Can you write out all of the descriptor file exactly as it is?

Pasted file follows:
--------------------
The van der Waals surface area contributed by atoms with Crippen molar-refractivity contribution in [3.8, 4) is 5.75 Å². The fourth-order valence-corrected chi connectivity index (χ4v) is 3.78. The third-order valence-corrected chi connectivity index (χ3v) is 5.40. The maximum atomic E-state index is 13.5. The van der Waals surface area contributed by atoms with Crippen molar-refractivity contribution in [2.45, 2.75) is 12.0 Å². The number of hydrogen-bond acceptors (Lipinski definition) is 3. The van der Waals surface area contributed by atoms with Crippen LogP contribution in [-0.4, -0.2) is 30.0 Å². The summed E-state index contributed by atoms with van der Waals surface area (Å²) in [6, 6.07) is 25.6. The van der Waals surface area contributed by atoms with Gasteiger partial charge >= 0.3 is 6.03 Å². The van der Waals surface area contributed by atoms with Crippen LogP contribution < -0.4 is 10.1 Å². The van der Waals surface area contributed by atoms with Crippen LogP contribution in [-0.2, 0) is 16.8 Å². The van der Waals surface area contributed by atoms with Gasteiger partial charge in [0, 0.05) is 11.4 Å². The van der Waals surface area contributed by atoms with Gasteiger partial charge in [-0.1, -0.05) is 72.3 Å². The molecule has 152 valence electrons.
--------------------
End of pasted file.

The van der Waals surface area contributed by atoms with Crippen molar-refractivity contribution in [3.8, 4) is 5.75 Å². The fourth-order valence-corrected chi connectivity index (χ4v) is 3.78. The third-order valence-corrected chi connectivity index (χ3v) is 5.40. The maximum atomic E-state index is 13.5. The van der Waals surface area contributed by atoms with Crippen molar-refractivity contribution in [2.45, 2.75) is 12.0 Å². The number of hydrogen-bond acceptors (Lipinski definition) is 3. The van der Waals surface area contributed by atoms with Crippen LogP contribution in [-0.4, -0.2) is 30.0 Å². The summed E-state index contributed by atoms with van der Waals surface area (Å²) in [6, 6.07) is 25.6. The van der Waals surface area contributed by atoms with Gasteiger partial charge >= 0.3 is 6.03 Å². The van der Waals surface area contributed by atoms with Crippen LogP contribution < -0.4 is 10.1 Å². The van der Waals surface area contributed by atoms with Crippen LogP contribution in [-0.2, 0) is 16.8 Å². The van der Waals surface area contributed by atoms with Gasteiger partial charge in [0, 0.05) is 11.4 Å². The van der Waals surface area contributed by atoms with Gasteiger partial charge in [-0.1, -0.05) is 72.3 Å². The molecule has 152 valence electrons.